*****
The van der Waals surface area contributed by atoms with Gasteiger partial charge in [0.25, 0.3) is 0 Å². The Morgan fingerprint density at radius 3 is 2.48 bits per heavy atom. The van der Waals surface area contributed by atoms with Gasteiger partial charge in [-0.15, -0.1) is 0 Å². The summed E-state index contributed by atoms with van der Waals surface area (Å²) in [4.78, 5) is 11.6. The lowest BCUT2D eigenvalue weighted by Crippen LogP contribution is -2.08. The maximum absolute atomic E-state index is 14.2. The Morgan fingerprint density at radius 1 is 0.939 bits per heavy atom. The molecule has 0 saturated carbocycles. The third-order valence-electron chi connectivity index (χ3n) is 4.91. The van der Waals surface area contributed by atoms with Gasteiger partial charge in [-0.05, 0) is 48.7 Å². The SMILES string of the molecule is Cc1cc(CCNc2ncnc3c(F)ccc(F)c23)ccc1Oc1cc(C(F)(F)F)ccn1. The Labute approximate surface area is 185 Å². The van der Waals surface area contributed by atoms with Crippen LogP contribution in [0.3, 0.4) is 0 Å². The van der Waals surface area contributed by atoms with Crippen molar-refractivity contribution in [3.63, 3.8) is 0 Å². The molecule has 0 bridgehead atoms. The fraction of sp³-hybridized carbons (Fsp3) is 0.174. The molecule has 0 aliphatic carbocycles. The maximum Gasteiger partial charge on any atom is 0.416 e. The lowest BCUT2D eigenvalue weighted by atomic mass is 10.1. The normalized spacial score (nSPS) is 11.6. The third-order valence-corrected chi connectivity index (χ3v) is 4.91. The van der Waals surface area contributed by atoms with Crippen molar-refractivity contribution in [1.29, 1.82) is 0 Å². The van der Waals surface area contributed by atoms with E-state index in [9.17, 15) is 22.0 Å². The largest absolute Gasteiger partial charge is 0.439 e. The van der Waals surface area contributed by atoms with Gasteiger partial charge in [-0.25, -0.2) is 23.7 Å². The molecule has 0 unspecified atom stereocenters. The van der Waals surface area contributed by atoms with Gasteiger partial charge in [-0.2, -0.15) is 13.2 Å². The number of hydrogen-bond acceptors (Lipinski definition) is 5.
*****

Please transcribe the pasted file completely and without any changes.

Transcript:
The van der Waals surface area contributed by atoms with Gasteiger partial charge in [0.25, 0.3) is 0 Å². The Morgan fingerprint density at radius 3 is 2.48 bits per heavy atom. The van der Waals surface area contributed by atoms with Gasteiger partial charge in [-0.15, -0.1) is 0 Å². The summed E-state index contributed by atoms with van der Waals surface area (Å²) in [4.78, 5) is 11.6. The lowest BCUT2D eigenvalue weighted by Crippen LogP contribution is -2.08. The maximum absolute atomic E-state index is 14.2. The Morgan fingerprint density at radius 1 is 0.939 bits per heavy atom. The molecule has 0 saturated carbocycles. The third-order valence-electron chi connectivity index (χ3n) is 4.91. The van der Waals surface area contributed by atoms with Gasteiger partial charge in [-0.05, 0) is 48.7 Å². The SMILES string of the molecule is Cc1cc(CCNc2ncnc3c(F)ccc(F)c23)ccc1Oc1cc(C(F)(F)F)ccn1. The Labute approximate surface area is 185 Å². The van der Waals surface area contributed by atoms with Crippen LogP contribution in [0.3, 0.4) is 0 Å². The van der Waals surface area contributed by atoms with Crippen molar-refractivity contribution in [3.63, 3.8) is 0 Å². The molecule has 0 bridgehead atoms. The fraction of sp³-hybridized carbons (Fsp3) is 0.174. The molecule has 0 aliphatic carbocycles. The maximum Gasteiger partial charge on any atom is 0.416 e. The lowest BCUT2D eigenvalue weighted by atomic mass is 10.1. The normalized spacial score (nSPS) is 11.6. The third-order valence-corrected chi connectivity index (χ3v) is 4.91. The van der Waals surface area contributed by atoms with Crippen molar-refractivity contribution in [1.29, 1.82) is 0 Å². The van der Waals surface area contributed by atoms with E-state index in [9.17, 15) is 22.0 Å². The largest absolute Gasteiger partial charge is 0.439 e. The van der Waals surface area contributed by atoms with Gasteiger partial charge in [-0.25, -0.2) is 23.7 Å². The molecule has 0 unspecified atom stereocenters. The van der Waals surface area contributed by atoms with Gasteiger partial charge in [-0.2, -0.15) is 13.2 Å². The number of hydrogen-bond acceptors (Lipinski definition) is 5.